Governor signs bills: healthcare wins

This 2017-2018 Legislative session, Senator Roz Baker focused considerable effort on policies that aim to improve access to healthcare and health insurance coverage. On June 13, 2018, Governor David Ige signed the following bills that are part of Roz’s efforts to improve population health and access to health care coverage for Hawai`i’s families.

Act 43 (SB2298) creates a tax credit that seeks to increase the number of Hawai`i licensed healthcare preceptors, who volunteer to supervise clinical rotations of students and residents seeking careers as primary care physicians including osteopathic physicians, advanced practice registered nurses (APRN) and pharmacists. Hawai`i faces a critical shortage of healthcare providers. Our schools may be forced to limit enrollment without additional professional preceptors to supervise students in training for healthcare careers. These licensed, experienced preceptors are physicians, APRN’s and pharmacists who, in addition to their regular patient care caseload, volunteer to help students with the clinical competencies the students need to become Hawai`i’s future healthcare providers. This strategy has proven to be successful in other jurisdictions like Hawai`i facing similar shortages in their healthcare workforce.

Act 44 (SB2653) establishes licensure by endorsement for physicians, surgeons and osteopathic physicians.  It is another bill aimed at increasing the number of primary care providers in the State. Act44  provides a streamlined process for a qualified out-of-state physician to gain licensure in Hawai`i, increasing access to medical care for residents. As the critical need for healthcare providers continues to increase, licensure by endorsement will authorize more qualified doctors to practice in Hawai`i, keeping our `ohana healthy and happy.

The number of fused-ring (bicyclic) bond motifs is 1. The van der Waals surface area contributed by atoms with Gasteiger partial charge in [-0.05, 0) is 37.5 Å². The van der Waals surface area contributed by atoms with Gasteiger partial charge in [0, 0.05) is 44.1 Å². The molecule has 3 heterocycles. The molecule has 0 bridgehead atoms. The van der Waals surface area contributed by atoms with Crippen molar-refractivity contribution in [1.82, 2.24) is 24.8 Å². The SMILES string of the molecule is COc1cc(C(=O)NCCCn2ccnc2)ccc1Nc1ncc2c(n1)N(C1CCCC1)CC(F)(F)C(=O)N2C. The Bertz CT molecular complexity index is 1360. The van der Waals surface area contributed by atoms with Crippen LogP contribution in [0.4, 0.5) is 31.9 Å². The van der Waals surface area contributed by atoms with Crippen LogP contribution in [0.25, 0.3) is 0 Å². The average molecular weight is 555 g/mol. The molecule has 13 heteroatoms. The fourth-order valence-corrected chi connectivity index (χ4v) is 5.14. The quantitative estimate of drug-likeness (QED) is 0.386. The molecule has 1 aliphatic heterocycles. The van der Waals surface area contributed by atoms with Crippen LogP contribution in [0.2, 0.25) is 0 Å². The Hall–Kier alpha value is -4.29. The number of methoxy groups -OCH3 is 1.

Act 45, (SB3095) bans the use of the pesticide chloripyrifos in Hawai`i which was determined to be unsafe by the Environmental Protection Agency (EPA). The bill also establishes pesticide-free buffer zones around our schools, requires all users to report date and location where restricted-use pesticides are applied, and provides funds for the Department of Agriculture to conduct a pesticide drift monitoring study.

For a more detailed roundup on all the bills, please visit the Legislature’s website   


Photo caption: Hawaii became the first state to ban a controversial pesticide (Act 45). Just one of the three bills Governor David Ige signed into state law on June 13, 2018.  At the signing Roz was joined by Senate Majority Leader J. Kalani English and Rep. Kyle Yamashita